Saturday, Jan. 16, 2021 | 5:46 p.m.
UNLV got a glimpse of its future on Saturday, and it looked like a four-wing lineup commandeered by a freshman. And it just might work.
The day started with the unfortunate news that starting point guard Marvin Coleman will miss the rest of the season due to a stress fracture in his right leg, and it ended with an eye-opening 77-54 win over New Mexico. In between, head coach T.J. Otzelberger may have figured out how to fill the void left by Coleman’s absence.
The breakout performance came courtesy of Nick Blake, who came off the bench but served as the team’s primary ball-handler during the 25 minutes he was on the floor. The 6-foot-6 guard scored 18 points and generally breathed life into UNLV’s four-guard attack with his forays to the rim and his 3-point shooting. For the game, Blake connected on 7-of-13 from the field and 4-of-8 from 3-point range while dishing out three assists.
If that’s a preview of what Blake can bring to the table the rest of the way, his playing time will only increase over the final 13 games of the season.
Otzelberger certainly sounded like a big fan after the game, praising Blake’s work ethic and attitude in seizing the moment.
“I loved how Nick Blake played,” Otzelberger said. “His confidence is growing. He hasn’t had the summer, with everything that’s going on we haven’t had the time in the gym with him, so we’re a little bit behind where we’d like to be but you see him making his climb. He is in the gym early every morning before everybody else. He puts in time after practice every day, and because of those habits you can see him making his climb. You can see the growth.”
UNLV is now 3-6 overall and 1-2 in Mountain West play, with another home game against New Mexico set for Monday.
Blake got plenty of help along the way, and UNLV operated with a comfortable margin for most of the afternoon. Caleb Grill and David Jenkins nailed back-to-back 3-pointers in the opening minutes to give the home team a 9-2 lead, forcing New Mexico coach Paul Weir to call timeout. It didn’t help. Bryce Hamilton scored on a pair of drives, and when Grill popped in another 3 from the left wing, it increased UNLV’s lead to 15-4 just six minutes into the game.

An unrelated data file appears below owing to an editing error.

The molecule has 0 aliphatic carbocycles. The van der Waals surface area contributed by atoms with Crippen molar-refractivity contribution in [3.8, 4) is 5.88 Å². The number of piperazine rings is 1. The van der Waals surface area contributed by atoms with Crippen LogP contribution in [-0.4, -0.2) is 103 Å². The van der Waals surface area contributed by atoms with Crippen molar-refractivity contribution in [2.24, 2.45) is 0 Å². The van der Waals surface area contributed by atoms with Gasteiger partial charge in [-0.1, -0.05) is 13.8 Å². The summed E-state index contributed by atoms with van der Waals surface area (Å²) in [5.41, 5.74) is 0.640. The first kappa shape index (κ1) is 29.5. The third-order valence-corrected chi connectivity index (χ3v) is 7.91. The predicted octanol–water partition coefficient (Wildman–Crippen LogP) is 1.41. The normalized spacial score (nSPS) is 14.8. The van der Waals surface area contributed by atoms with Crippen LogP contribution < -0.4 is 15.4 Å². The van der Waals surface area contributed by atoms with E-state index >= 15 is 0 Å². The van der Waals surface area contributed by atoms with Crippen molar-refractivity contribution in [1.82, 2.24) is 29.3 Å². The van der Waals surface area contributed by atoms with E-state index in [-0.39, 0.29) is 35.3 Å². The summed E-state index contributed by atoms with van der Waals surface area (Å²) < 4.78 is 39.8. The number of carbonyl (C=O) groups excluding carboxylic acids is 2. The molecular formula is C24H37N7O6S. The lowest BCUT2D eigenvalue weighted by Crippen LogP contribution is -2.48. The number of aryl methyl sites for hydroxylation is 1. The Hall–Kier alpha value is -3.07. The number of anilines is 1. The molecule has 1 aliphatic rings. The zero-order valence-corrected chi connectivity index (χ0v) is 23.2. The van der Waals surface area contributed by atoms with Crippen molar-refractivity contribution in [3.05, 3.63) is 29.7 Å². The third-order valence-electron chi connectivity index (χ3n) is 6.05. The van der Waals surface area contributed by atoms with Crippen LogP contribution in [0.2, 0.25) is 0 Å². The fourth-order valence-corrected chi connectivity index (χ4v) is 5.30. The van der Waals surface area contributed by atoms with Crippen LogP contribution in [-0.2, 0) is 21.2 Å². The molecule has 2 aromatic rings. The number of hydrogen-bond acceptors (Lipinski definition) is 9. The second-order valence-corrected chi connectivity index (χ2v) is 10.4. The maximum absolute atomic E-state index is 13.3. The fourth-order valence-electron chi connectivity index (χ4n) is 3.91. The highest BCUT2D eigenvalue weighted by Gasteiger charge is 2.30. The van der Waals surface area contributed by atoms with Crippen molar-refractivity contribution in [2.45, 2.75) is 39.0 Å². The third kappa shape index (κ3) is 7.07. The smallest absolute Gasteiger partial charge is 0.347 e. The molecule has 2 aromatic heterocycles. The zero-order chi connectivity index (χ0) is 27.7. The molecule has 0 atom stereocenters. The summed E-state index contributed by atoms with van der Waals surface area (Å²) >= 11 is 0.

On the defensive end, UNLV made New Mexico look like a team has had limited practice time while being forced to play on the road for the entire season (both of which are true). The Lobos committed turnovers on four of their first 10 possessions and finished the first half shooting 35.7 percent. That allowed UNLV to head into the break with a 37-26 advantage, and New Mexico never got as close as single digits the rest of the way.
With Blake bringing the ball up court and initiating UNLV’s halfcourt offense (with help from starting guard David Jenkins), the scarlet and gray shot 50.9 percent from the field and scored a healthy 1.20 points per possession. Junior wing Bryce Hamilton played a superb all-around game and finished with 19 points, eight rebounds and a career-high seven assists. Center Mbacke Diong was the main beneficiary of UNLV’s ball movement, as he converted 9-of-11 from the field (the one miss was a 3-pointer) and led the team with a career-high 20 points.
Otzelberger said Blake and Jenkins did a commendable job of filling in for Coleman as the quarterbacks of the offense.
“Obviously the point guard position probably isn’t David Jenkins’ natural position or Nick Blake’s,” Otzelberger said, “but both are in different ways handling that spot well for us and helping us to run offense efficiently and move the basketball.”
Blake came to UNLV in the offseason as the headliner of the program’s 2020 recruiting class because of his size and versatility on the wing. Known mostly for his slashing and shooting as a prep player, he credited Coleman’s mentorship for helping him get acclimated to the college game.
Some of the wisdom Coleman dispensed, according to Blake: Don’t get caught in the air on offense, use all of his lanky, 6-foot-6 frame on defense, and most importantly, maintain composure at all times.
“A mantra for Marvin was never getting too high, never getting too low and always staying poised,” Blake said. “He was put into the point guard position last year just like I was now, so there’s no better person to learn from than Marvin for things like that.”
Blake is now averaging 7.3 points on the season while knocking down 37.9 percent of his 3-pointers. He’s still very inexperienced at the Division I level, having logged just 154 total minutes in his collegiate career, and there are going to be ups and downs, especially as UNLV leans on him more and opposing teams pay increased attention to him in their scouting reports. But with Coleman, the team’s heart and soul, no longer available, UNLV is going to need someone to step up and replace what was lost.
On Saturday we got a glimpse of what that might look like, and it was Blake.
“Marvin is our leader, he’s a captain, he’s our point guard,” Blake said. “I have to go out there real poised, knowing that I have to take on a lot. I have to be able to move the ball, get into the paint, rebound, defend, score for us, everything. Just being a coach on the floor and continuing what he was doing before he went down.”